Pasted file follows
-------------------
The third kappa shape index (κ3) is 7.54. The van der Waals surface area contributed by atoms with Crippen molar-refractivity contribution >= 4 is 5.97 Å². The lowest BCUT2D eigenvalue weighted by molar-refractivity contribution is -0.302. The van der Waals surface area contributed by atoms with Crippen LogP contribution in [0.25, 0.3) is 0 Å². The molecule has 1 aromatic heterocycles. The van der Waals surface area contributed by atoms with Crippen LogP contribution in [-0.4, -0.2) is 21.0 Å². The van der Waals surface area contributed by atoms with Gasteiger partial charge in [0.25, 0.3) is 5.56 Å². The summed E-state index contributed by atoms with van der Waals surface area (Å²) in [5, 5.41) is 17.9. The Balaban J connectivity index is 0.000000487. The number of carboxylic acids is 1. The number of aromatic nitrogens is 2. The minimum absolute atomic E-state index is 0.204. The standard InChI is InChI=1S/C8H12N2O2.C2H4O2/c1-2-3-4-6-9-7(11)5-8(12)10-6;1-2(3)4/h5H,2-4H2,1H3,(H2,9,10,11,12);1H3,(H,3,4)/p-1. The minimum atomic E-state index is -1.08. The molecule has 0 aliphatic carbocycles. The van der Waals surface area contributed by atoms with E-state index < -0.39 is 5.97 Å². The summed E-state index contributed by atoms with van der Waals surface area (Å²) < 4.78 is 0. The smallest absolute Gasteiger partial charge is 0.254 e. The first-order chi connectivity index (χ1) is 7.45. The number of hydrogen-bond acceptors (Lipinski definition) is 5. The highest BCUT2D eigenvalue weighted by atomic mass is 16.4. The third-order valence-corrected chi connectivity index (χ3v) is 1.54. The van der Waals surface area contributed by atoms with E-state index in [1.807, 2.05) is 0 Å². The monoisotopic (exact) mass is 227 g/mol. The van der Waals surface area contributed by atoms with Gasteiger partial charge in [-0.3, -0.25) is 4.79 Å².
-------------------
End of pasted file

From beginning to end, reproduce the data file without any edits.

The third kappa shape index (κ3) is 7.54. The van der Waals surface area contributed by atoms with Crippen molar-refractivity contribution >= 4 is 5.97 Å². The lowest BCUT2D eigenvalue weighted by molar-refractivity contribution is -0.302. The van der Waals surface area contributed by atoms with Crippen LogP contribution in [0.25, 0.3) is 0 Å². The molecule has 1 aromatic heterocycles. The van der Waals surface area contributed by atoms with Crippen LogP contribution in [-0.4, -0.2) is 21.0 Å². The van der Waals surface area contributed by atoms with Gasteiger partial charge in [0.25, 0.3) is 5.56 Å². The summed E-state index contributed by atoms with van der Waals surface area (Å²) in [5, 5.41) is 17.9. The Balaban J connectivity index is 0.000000487. The number of carboxylic acids is 1. The number of aromatic nitrogens is 2. The minimum absolute atomic E-state index is 0.204. The standard InChI is InChI=1S/C8H12N2O2.C2H4O2/c1-2-3-4-6-9-7(11)5-8(12)10-6;1-2(3)4/h5H,2-4H2,1H3,(H2,9,10,11,12);1H3,(H,3,4)/p-1. The minimum atomic E-state index is -1.08. The molecule has 0 aliphatic carbocycles. The van der Waals surface area contributed by atoms with E-state index < -0.39 is 5.97 Å². The summed E-state index contributed by atoms with van der Waals surface area (Å²) < 4.78 is 0. The smallest absolute Gasteiger partial charge is 0.254 e. The first-order chi connectivity index (χ1) is 7.45. The number of hydrogen-bond acceptors (Lipinski definition) is 5. The highest BCUT2D eigenvalue weighted by atomic mass is 16.4. The third-order valence-corrected chi connectivity index (χ3v) is 1.54. The van der Waals surface area contributed by atoms with E-state index in [1.807, 2.05) is 0 Å². The monoisotopic (exact) mass is 227 g/mol. The van der Waals surface area contributed by atoms with Gasteiger partial charge in [-0.3, -0.25) is 4.79 Å².